Hanoi, May 3 : The defence ministers of Japan and Vietnam on Thursday agreed to resolve the territorial claim disputes in South China Sea, Japanese ministry officials said. Japan's defence minister Takeshi Iwaya met with his counterpart General Ngo Xuan Lich here and agreed to advance cooperation between Japan's Self-Defence Forces and Vietnam's military in maritime security and other areas for the peace and stability of the region.
The defence minister of Japan also stressed on the importance of steadily implementing UN Security Council sanctions resolutions against North Korea to realize the country’s de-nuclearization, The Japan Times reported. He asked for Vietnam's support in resolving North Korea’s abductions of Japanese nationals decades ago. Both the countries signed a memorandum of understanding (MoU) and seek promotion in the fields like maritime security, humanitarian assistance, disaster relief and cyber security.
Tensions remain high in the South China Sea, with China pushing its claims to almost the entire body of water — a vital shipping lane with rich fishing grounds and possibly large oil and natural gas deposits. Vietnam as well as Brunei, Malaysia, the Philippines and Taiwan claim parts of the waters. On July 12, 2016 an international tribunal in The Hague rejected China’s argument that it enjoys historic rights over most of the South China Sea. The tribunal also said that China had violated international law by causing “irreparable harm” to the marine environment, endangering Philippine ships and interfering with Philippine fishing and oil exploration.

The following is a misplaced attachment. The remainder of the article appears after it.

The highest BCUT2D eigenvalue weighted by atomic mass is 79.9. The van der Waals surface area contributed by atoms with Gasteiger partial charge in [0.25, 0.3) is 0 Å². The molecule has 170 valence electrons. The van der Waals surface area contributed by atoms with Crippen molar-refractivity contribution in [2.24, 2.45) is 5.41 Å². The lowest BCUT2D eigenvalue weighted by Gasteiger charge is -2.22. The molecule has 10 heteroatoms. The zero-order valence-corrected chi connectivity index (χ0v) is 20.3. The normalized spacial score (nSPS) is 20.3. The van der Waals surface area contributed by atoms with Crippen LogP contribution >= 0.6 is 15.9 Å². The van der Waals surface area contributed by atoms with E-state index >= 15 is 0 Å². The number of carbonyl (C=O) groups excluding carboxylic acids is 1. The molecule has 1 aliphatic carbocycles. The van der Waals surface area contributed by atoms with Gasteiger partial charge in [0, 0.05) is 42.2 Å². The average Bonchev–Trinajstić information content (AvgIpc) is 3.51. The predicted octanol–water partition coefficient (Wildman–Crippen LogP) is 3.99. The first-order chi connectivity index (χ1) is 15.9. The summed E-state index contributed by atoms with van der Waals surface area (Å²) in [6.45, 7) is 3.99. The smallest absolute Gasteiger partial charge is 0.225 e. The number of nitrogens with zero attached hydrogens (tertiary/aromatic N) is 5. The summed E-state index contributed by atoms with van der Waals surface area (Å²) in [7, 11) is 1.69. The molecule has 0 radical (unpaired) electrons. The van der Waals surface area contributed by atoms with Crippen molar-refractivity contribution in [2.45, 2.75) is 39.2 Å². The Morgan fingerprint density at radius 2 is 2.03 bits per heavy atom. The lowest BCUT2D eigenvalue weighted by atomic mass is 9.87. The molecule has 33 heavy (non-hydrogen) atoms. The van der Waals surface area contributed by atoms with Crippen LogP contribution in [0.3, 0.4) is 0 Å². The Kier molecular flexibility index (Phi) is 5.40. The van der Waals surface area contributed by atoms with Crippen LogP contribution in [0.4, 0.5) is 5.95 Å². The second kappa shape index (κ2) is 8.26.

In 2015, China began pumping sand onto disputed reefs in the Spratly Island group of the South China Sea.China has steadily expanded its military assets in the highly strategic area, through which one-third of global maritime trade passes. It has constructed port facilities, military buildings, radar and sensor installations, hardened shelters for missiles, vast logistical warehouses for fuel, water and ammunition, and even airstrips and aircraft hangars on the man-made islands. (UNI)